24 Dec 2016

Only the weak ones. :)

Matthew Ciuccio
24 Dec 2016

Maybe there is an asterisk Buddha forgot to mention. " I undertake the training rule to abstain from killing." * *Except your food, yes I forgot that, my bad Buddha. :)

Matthew Ciuccio
24 Dec 2016

Precept 5 helps out brain cells. He really thought about it : . I undertake the training rule to abstain from fermented drink that causes heedlessness

Doug Macaluso
7 Months Ago

Ain't that the truth


Reply
Paramjit Singh
7 Months Ago

Wish who eats meat may do so So i get my veggies Think where to grow for all Most of the animals for meat mostly graze leaving forests as it is So why deforestation to grow more and water for cultivation


Reply
Tom Underwood
26 Dec 2016

There are three things that reproduce oxygen, trees is one of them. To completely destroy one of the sources will upset a balance in nature, so be careful what you wish for.

Kary Cham
7 Months Ago

I read a book about Buddhist and vegetarianism. Buddhist have always being vegetarians because vegetarianism was part of Buddha's core beliefs. When Buddhism reached the Tibet, Tibetan Buddhists began eating meat due to the brutal weather and lack of access to food. The book mentions some remarkable monks who died young because they never gave up on their beliefs. Even the meat eating monks are very compassionate. Fascinating people, I wonder how the world would be if everybody was like them ❤️


Reply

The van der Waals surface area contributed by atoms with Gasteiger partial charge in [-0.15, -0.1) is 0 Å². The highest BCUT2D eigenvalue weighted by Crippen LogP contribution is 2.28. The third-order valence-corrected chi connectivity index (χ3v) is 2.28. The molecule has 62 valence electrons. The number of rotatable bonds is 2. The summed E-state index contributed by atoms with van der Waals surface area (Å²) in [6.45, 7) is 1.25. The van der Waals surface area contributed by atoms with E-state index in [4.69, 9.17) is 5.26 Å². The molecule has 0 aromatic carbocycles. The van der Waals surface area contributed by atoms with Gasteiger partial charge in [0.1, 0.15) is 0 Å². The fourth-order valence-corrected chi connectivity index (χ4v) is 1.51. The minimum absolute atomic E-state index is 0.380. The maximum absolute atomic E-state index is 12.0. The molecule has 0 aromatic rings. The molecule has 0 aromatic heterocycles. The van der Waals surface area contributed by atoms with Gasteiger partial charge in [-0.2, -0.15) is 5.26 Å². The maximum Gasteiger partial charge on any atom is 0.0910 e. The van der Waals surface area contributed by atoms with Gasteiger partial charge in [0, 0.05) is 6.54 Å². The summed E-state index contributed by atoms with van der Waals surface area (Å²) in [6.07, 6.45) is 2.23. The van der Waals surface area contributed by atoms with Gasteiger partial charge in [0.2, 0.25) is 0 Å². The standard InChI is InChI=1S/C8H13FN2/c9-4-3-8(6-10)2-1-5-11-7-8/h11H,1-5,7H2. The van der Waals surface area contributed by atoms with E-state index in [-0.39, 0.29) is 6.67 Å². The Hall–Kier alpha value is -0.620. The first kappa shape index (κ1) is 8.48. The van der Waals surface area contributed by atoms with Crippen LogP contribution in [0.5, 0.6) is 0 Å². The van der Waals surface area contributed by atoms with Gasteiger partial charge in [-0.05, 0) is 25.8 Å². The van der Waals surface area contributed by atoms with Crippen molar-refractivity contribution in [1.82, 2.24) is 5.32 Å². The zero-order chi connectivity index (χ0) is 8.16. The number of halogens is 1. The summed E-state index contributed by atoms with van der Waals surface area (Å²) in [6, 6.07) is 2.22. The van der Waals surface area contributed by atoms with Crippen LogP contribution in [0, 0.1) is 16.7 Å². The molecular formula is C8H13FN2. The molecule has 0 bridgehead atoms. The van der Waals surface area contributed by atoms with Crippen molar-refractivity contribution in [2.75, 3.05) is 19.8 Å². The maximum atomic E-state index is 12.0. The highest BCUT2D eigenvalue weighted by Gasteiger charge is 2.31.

Annelies
28 Dec 2016

Actually if you go back in history Buddhists were originally Vegans. If you can get hold of Norm Phelps book, Buddhism and Animal Rights....and there are a great many Buddhists today that are still vegans...and also ones that sadly eat meat...

Tim Oseckas
7 Months Ago

www.whyveganism.com www.veganeasy.org www.vegankit.com www.howdoigovegan.com


Reply
Luan Caetano
7 Months Ago

I didn't read any line that said that he want people to become vegan. He said how many gallons we could save per year eating meat and dairy free diets (200,000 gallons), but what he actually said many times is that we need to stop eating THAT much meat, and start having more sustaintable diets (not necessarily vegan). Now an interesting question: do you vegans think non-vegans are always unsustaintable?


Reply
Trần Tấn Nghi
23 Dec 2016

The result is clearly, open your eyes wider to see.

Kary Cham
24 Dec 2016

Being reducetarian is way better than eating SAD. It's even better if you also reduce buying stuff made with animal products and avoid zoos and animal shows.

K Dana Shallcross
24 Dec 2016

Being that 50% of global warming is caused by meat eaters, one would have to live off the grid and hunt to be a sustainable meat eater.

Carola
24 Dec 2016

What good is stopping to eat THAT much meat if the population of non-vegans/veggies keeps increasing unchecked resulting (I think) in keeping the DEMAND for meat high along with the population growth? Population growth means more people eating "less" meat--how sustainable is that?

Logan Phillips
7 Months Ago

Madeleine O'Driscoll


Reply
Madeleine O'Driscoll
24 Dec 2016

Yas

Yolanda Daniel
7 Months Ago

Dorri McWhorter Paul Del Gallo Merry Christmas!


Reply
Paul Del Gallo
23 Dec 2016

In response. http://d3u5bsc6xz12oq.cloudfront.net/s3fs-public/styles/recipes_header_image/public/2107-gridiron-burger_0.jpg?itok=yp_qAwFH

Christopher Anderson
7 Months Ago

Jordane Williams


Reply
Jordane Williams
23 Dec 2016

OooooOOOOoo